State consolidation and foreign policy in Russia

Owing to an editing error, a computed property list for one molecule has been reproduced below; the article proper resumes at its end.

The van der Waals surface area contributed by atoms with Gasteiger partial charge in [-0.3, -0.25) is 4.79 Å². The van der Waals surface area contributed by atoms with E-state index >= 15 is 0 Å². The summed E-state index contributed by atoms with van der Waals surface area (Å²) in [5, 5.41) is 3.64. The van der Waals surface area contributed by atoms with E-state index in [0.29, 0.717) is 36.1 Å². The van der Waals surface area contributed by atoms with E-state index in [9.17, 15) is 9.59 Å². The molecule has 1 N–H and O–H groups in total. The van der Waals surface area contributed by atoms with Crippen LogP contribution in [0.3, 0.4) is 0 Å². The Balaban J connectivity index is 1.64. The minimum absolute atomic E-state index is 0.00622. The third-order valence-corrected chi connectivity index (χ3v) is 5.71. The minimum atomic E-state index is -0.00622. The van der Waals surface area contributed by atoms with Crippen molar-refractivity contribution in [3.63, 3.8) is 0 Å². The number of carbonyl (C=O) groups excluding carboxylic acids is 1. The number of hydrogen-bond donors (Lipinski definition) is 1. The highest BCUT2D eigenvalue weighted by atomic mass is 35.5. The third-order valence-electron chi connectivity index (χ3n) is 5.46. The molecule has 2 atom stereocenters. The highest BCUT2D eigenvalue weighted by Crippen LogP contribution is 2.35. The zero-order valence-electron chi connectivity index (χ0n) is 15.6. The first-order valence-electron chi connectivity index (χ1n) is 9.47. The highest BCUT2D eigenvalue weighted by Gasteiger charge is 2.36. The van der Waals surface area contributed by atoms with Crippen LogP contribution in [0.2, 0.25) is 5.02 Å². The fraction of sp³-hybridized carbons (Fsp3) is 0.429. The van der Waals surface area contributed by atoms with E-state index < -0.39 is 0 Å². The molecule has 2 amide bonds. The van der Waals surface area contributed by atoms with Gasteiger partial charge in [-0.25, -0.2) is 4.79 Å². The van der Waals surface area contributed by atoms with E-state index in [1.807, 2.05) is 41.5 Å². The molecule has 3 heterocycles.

Introduction This chapter examines the relationship between Russian domestic politics and policy towards Northeast Asia in the context of the gradual centralization of power that has been observable over the past five years. Under Yeltsin, Russia was buoyed by the ideology of democracy and adopted particular foreign policy positions that were considered compatible with these values. This change included a close identification with the West and the repudiation or down-playing of relations with former Soviet allies. Subsequently, however, economic decline, and alarm over public disorder prompted his successor Vladimir Putin to strengthen the state and to weaken the power bases of the opposition. Putin’s centralization of power in Moscow facilitated the elevation of state interest above the ideological concerns of the Yeltsin era, and allowed foreign policy readjustments based on practical calculations of benefit. With a firm control of Russian politics Putin could make decisions relating to Asia Pacific neighbors, which would have been problematic for a weaker leader.